St. Benedict of Nursia

St Benedict was born around the year  480. He was the son of a Roman noble of Nursia and the twin brother of St. Scholastica. St. Benedict spent his childhood mainly living in Rome with his parents where he attended school until he reached his higher studies. He gave up life with his parents and their wealth, giving his books away and leaving Rome to seek a place where he might manage to attain the Holy purpose he had in mind of only serving God. It is supposed he left his childhood home in about A.D 500 aged about 19-20 years old.  Benedict took with him his nurse as a servant and set off to leave the city. Benedict and his nurse settled in Enfide, close to a church which was dedicated to St. Peter, and in some way was associated with a company of  virtuous men who shared the same sympathies, feelings, and views of life.

Enfide is in the Simbrucini mountains, about forty miles from Rome and two miles from Subiaco. It was there at Enfide where Benedict worked his first miracle by restoring to perfect condition an earthenware wheat-sifter  which his old servant had accidentally broken. This miracle brought Benedict notoriety and this, in turn, drove Benedict to further withdraw from social life.  He fled secretly from his old nurse and sought the more retired district of Subiaco.

Now Benedict chose to live the poor life and for the sake of God decided to take up a life of hardship, weariness and labour.On his way from Enfide, Benedict met a monk, Romanus, whose monastery was on the mountain above the cliff overhanging a cave. Here Benedict and Romanus discussed Benedict’s purpose for coming to Subiaco, and it was there that he received the monk’s habit. For a period of three years on the advice of Romanus, Benedict lived the life of a hermit and unknown to men in a cave above a lake.  Romanus continued to serve Benedict in any way which he was able and visited the monk regularly.  On set days would bring him food.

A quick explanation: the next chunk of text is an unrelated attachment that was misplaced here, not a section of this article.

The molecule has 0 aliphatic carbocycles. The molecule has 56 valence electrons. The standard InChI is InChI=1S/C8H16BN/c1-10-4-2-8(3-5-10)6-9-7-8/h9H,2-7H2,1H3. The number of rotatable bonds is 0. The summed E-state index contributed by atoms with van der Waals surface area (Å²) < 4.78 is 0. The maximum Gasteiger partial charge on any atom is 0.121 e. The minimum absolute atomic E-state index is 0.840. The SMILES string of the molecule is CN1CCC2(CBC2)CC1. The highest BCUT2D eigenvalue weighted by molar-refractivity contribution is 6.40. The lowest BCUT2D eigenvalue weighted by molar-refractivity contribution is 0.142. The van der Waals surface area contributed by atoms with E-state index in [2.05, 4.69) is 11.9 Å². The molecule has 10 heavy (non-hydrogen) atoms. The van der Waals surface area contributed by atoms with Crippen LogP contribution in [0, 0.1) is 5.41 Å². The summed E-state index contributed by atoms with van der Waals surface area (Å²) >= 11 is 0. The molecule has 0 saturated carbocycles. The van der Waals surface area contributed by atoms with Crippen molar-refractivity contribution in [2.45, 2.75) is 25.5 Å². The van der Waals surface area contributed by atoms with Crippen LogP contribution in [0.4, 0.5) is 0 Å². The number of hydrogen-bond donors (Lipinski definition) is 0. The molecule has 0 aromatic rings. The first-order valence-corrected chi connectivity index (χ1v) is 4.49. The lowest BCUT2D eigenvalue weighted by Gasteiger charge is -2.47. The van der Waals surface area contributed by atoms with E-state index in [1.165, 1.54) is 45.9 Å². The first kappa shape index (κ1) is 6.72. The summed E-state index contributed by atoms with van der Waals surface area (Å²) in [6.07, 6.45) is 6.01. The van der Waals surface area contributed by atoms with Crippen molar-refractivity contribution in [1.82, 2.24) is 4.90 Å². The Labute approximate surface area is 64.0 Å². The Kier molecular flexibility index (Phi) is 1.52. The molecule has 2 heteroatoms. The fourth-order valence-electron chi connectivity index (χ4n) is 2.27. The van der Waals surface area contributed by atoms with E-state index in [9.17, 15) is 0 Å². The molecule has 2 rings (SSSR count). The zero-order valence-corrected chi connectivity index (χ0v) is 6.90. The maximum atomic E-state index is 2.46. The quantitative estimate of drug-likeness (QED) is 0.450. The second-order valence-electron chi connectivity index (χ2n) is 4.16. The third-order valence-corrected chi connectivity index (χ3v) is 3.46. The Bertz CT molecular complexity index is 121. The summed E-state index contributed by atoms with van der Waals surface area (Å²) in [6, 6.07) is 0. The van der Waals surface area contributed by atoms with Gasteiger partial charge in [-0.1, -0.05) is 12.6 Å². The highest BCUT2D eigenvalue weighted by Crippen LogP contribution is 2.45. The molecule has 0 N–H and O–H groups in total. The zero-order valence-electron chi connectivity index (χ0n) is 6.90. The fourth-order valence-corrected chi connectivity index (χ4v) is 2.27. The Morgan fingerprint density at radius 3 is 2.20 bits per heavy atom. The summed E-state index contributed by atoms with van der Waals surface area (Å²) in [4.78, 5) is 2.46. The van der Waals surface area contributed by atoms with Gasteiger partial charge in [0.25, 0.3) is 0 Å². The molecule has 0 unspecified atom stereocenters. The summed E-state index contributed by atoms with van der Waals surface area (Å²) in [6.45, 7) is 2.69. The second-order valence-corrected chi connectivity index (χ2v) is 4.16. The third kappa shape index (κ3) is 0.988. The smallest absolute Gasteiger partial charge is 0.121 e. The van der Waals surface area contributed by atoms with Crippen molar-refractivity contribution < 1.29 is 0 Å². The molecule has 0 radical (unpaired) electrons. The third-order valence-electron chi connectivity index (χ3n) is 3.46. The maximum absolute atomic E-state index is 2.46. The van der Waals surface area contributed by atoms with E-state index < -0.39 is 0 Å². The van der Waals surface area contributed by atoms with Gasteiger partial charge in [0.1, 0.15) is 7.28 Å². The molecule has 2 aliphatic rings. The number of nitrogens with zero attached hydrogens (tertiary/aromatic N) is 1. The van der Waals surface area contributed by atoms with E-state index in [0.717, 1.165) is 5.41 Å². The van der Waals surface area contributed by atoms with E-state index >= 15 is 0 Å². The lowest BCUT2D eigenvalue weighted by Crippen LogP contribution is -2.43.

During these three years of solitude Benedict matured both in mind and in body. He gained much knowledge both of himself and also of his fellow men, and over time became known to and respected by those who knew him., to the extent that when an abbot of a monastery in the neighbourhood died, the community begged Benedict to become the new Abbot of the monastery. Benedict knowing the ways of the monastery life and its discipline, knew that it would be difficult to get all to live in harmony.  He  eventually Benedict consented, and after a period of time of managed things with their entreaty.  Sadly the experiment failed  after certain of the monks tried to poison, because they found his rule to be too strict.

He returned to living in his cave. From this time forward the miracles of Benedict seemed to happen frequently and many people, attracted by his sanctity and character, came to Subiaco to be under his guidance. For these Benedict built twelve monasteries in the valley and allocated to each one a superior and twelve monks. Benedict then built a thirteenth monastery in which he lived with a few chosen whom Benedict believed would profit and be better instructed by his presence. Although living in the thirteenth monastery, Benedict remained the Father and Abbot of all the monasteries  and with the establishment of these monasteries began schools for children; amongst the first to be brought were Maurus and Placid.

The Reminder of Benedict’s life was spent realizing the ideal of monasticism and this is what became known as  the Rule of St. Benedict, which is still followed in many monastery orders even today.

St, Benedict died of a fever on 21 March 543 or 547 in  Monte Cassino, not long after the death of his sister St. Scholastica.  He died on the day on which God had told him he was going to die, and Benedict was buried with his sister.

Benedict was named in 1964 by Pope Paul VI as the patron protector of Europe, and then in 1980 Benedict was declared co-patron of Europe by Pope John Paul II.

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